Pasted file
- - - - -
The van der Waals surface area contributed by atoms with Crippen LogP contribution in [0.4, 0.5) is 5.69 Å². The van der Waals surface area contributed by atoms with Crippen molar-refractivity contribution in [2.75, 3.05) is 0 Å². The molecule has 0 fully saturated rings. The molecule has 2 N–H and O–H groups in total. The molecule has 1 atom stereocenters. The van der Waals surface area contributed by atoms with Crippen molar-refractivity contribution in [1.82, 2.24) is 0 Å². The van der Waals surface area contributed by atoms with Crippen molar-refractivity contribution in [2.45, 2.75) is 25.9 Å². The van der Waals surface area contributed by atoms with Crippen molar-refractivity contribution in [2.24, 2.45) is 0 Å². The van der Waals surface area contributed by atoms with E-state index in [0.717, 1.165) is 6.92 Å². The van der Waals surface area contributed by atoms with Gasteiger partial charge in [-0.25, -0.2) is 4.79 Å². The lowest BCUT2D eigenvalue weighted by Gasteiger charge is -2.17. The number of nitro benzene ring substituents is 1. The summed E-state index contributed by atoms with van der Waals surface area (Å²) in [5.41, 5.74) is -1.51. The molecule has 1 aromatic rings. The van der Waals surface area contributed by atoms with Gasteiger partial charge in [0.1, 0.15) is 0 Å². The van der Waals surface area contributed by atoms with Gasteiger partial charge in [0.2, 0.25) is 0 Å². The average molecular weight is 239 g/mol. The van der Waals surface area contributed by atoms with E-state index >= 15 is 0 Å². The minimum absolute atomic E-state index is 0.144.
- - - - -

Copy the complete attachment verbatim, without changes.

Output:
The van der Waals surface area contributed by atoms with Crippen LogP contribution in [0.4, 0.5) is 5.69 Å². The van der Waals surface area contributed by atoms with Crippen molar-refractivity contribution in [2.75, 3.05) is 0 Å². The molecule has 0 fully saturated rings. The molecule has 2 N–H and O–H groups in total. The molecule has 1 atom stereocenters. The van der Waals surface area contributed by atoms with Crippen molar-refractivity contribution in [1.82, 2.24) is 0 Å². The van der Waals surface area contributed by atoms with Crippen molar-refractivity contribution in [2.45, 2.75) is 25.9 Å². The van der Waals surface area contributed by atoms with Crippen molar-refractivity contribution in [2.24, 2.45) is 0 Å². The van der Waals surface area contributed by atoms with E-state index in [0.717, 1.165) is 6.92 Å². The van der Waals surface area contributed by atoms with Gasteiger partial charge in [-0.25, -0.2) is 4.79 Å². The lowest BCUT2D eigenvalue weighted by Gasteiger charge is -2.17. The number of nitro benzene ring substituents is 1. The summed E-state index contributed by atoms with van der Waals surface area (Å²) in [5.41, 5.74) is -1.51. The molecule has 1 aromatic rings. The van der Waals surface area contributed by atoms with Gasteiger partial charge in [0.1, 0.15) is 0 Å². The van der Waals surface area contributed by atoms with Gasteiger partial charge in [0.2, 0.25) is 0 Å². The average molecular weight is 239 g/mol. The van der Waals surface area contributed by atoms with E-state index >= 15 is 0 Å². The minimum absolute atomic E-state index is 0.144.